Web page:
Non! J’exclaim. All are anathema! The pride of France is its confiture. Its jam.

Taking the shape of its decagonal jar, the jam in France is its own Ecole Superieur. A mock hand-written label signifies its homemade taste. Its ability to be licked, nay, plucked from the glass with the fingers – allowing its gelatinous sugars to drip from the tip of the nail to the base of the digit where it inevitably becomes stuck in the well between the lucky one and the less fortunate. No discrete motion efficiently extirpates the jam. The tongue must engage in battle. It must ride forth from the cave that holds it captive and ride into the valley with a single purpose. The hand must twist and maneuver to provide the path for the tongue. Perhaps, if you are lucky, the drip in the well contained a caviar of raspberry, a preserved cherry, or a shred of strawberry.

You must work for your confiture - even in France, nothing is really free. If you are lucky enough to be able to pry the lid free of the jar (in my world, the jam never has time to stick to the sides long enough to become a hindrance), if you are lucky enough to smell the rendered fruit – never the sugar, if you are lucky enough to open a jar of Bonne Maman confiture, you have just begun your morning.

Confiture has risen to a higher level in Europe than it ever has in America. Americans use jam as an enhancement for otherwise tasteless and unexciting bread. Jam is sandwiched between cream cheese and butter as a mere condiment. Europeans know the true abilities of jam. It has been tried and tested and proven worthy. Confiture in France is the true compliment to bread. Adding confiture says to the bread, “I am proud of you.” Butter is optional. Cream cheese – the waxy, completely tasteless commercial variety - is heretical.

There is nary a food that confiture does not enhance. Spread on pork, cherry confiture increases the smoky flavor of a ham, a chop, or a slice of bacon. Strawberry jam creates a sweetness and moisture in chicken and game that never could have existed without it. Perhaps my favorite, however, is a FG&J sandwich. A thin layer of goose liver pate and an equal layer of raspberry confiture on a soft piece of pain de campagne. I am swooning.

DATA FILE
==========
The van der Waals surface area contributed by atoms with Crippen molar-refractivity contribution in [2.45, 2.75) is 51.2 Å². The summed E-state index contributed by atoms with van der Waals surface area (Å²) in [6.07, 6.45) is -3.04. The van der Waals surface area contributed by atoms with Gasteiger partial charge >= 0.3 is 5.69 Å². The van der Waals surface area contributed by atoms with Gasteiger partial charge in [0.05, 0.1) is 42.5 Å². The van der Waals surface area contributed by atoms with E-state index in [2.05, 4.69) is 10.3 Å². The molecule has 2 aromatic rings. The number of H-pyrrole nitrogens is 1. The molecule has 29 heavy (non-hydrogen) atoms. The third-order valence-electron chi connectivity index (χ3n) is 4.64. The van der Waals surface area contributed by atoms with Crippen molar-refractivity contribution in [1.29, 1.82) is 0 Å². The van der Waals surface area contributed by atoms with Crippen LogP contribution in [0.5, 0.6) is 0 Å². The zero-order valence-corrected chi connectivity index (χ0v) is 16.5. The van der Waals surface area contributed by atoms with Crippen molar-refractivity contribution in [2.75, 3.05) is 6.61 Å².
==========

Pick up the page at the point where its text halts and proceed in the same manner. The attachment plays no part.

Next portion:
The pride of France may be its white yogurt. But no yogurt is sweet enough without a full spoon of jam.

Sunday, August 06, 2006

The Fall of Athens: My First Review

Socrates (pronounced So-krates), the great Greek, said something about "the unexamined life" not being worth living. I believe the same holds true for the unexamined moussaka. If a Greek life is worth examining, let us also take a thoroughly circumspect look at one mistake in the truly fickle world of Greek food.

Possibly the most underappreciated and least known among the major international cuisines, Greek cuisine yields some of the most colorful and tempting combinations of texture, smell, and, of course, flavor. When it's done correctly. Unfortunately, while most Americans have no trouble at all pointing out an anemic enchilada or a mediocre moo goo gai pan, it is a much more formidable task to take down a turbid tzatziki or recognize a so-so spanikopita. It is much easier to produce Greek food that is passable but not perfect due to the almost mystical nature of the cuisine in most of Americana.

On a recent trip to Taki's "Greco-Roman" restaurant in Leesburg, Florida, it became apparent why Leesburg isn't on the Top Ten list of world culinary capitals and why Floridians so often choose the Chili's or Red Lobsters that dot the highways when it comes to dining choices.

Upon entering Taki's, the sounds of the well-known Greek musicians Nelly Furtado and Timberland greeted us with a hearty and welcoming "promiscuous boy/let's get to the point." It probably couldn't get any worse. And then it did. Our meal was narrated by Casey Casem counting down America's Top Forty, which somehow included "Unbreak My Heart" by Toni Braxton, several BeeGee's songs (appropriately enough, "Tragedy") and of course, the ubiquitous soon-to-be one-hit-wonder Daniel Powter. I was jonesing for some Yanni, regardless of Barry Gibb's striking resemblance to the same.

Other than the music, the typical and unimaginative decor, which I'm sure was purchased as a package from Greek Restaurant Decor Depot, added little charm to the space. I looked around disinterestedly at the false window cut-outs in the drywall, made to resemble an airy, sunshiney villa on the turquoise Aegean. My culturally-astute dining partner (read: My mom) earnestly wondered aloud why Greek people have such a strong prolivity towards limestone statuary. Easily, this was the highlight of the evening.